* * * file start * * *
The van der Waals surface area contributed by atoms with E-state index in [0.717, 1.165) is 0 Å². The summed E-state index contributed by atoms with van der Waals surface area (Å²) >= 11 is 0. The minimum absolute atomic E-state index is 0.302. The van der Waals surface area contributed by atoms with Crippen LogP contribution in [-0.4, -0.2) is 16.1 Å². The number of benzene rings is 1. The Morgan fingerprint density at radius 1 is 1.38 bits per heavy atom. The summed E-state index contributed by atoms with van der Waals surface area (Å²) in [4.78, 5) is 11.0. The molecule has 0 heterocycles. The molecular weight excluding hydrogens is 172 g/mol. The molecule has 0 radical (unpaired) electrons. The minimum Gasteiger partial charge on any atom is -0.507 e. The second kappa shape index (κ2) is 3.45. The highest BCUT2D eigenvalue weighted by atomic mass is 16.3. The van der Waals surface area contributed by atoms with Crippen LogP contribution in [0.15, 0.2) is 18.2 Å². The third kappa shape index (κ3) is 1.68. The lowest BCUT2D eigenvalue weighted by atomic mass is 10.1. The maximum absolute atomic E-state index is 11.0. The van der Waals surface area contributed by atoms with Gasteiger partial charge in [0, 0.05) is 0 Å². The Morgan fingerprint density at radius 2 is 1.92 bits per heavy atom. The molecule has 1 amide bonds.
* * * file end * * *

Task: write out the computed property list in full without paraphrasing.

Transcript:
The van der Waals surface area contributed by atoms with E-state index in [0.717, 1.165) is 0 Å². The summed E-state index contributed by atoms with van der Waals surface area (Å²) >= 11 is 0. The minimum absolute atomic E-state index is 0.302. The van der Waals surface area contributed by atoms with Crippen LogP contribution in [-0.4, -0.2) is 16.1 Å². The number of benzene rings is 1. The Morgan fingerprint density at radius 1 is 1.38 bits per heavy atom. The summed E-state index contributed by atoms with van der Waals surface area (Å²) in [4.78, 5) is 11.0. The molecule has 0 heterocycles. The molecular weight excluding hydrogens is 172 g/mol. The molecule has 0 radical (unpaired) electrons. The minimum Gasteiger partial charge on any atom is -0.507 e. The second kappa shape index (κ2) is 3.45. The highest BCUT2D eigenvalue weighted by atomic mass is 16.3. The van der Waals surface area contributed by atoms with Crippen LogP contribution in [0.15, 0.2) is 18.2 Å². The third kappa shape index (κ3) is 1.68. The lowest BCUT2D eigenvalue weighted by atomic mass is 10.1. The maximum absolute atomic E-state index is 11.0. The van der Waals surface area contributed by atoms with Gasteiger partial charge in [0, 0.05) is 0 Å². The Morgan fingerprint density at radius 2 is 1.92 bits per heavy atom. The molecule has 1 amide bonds.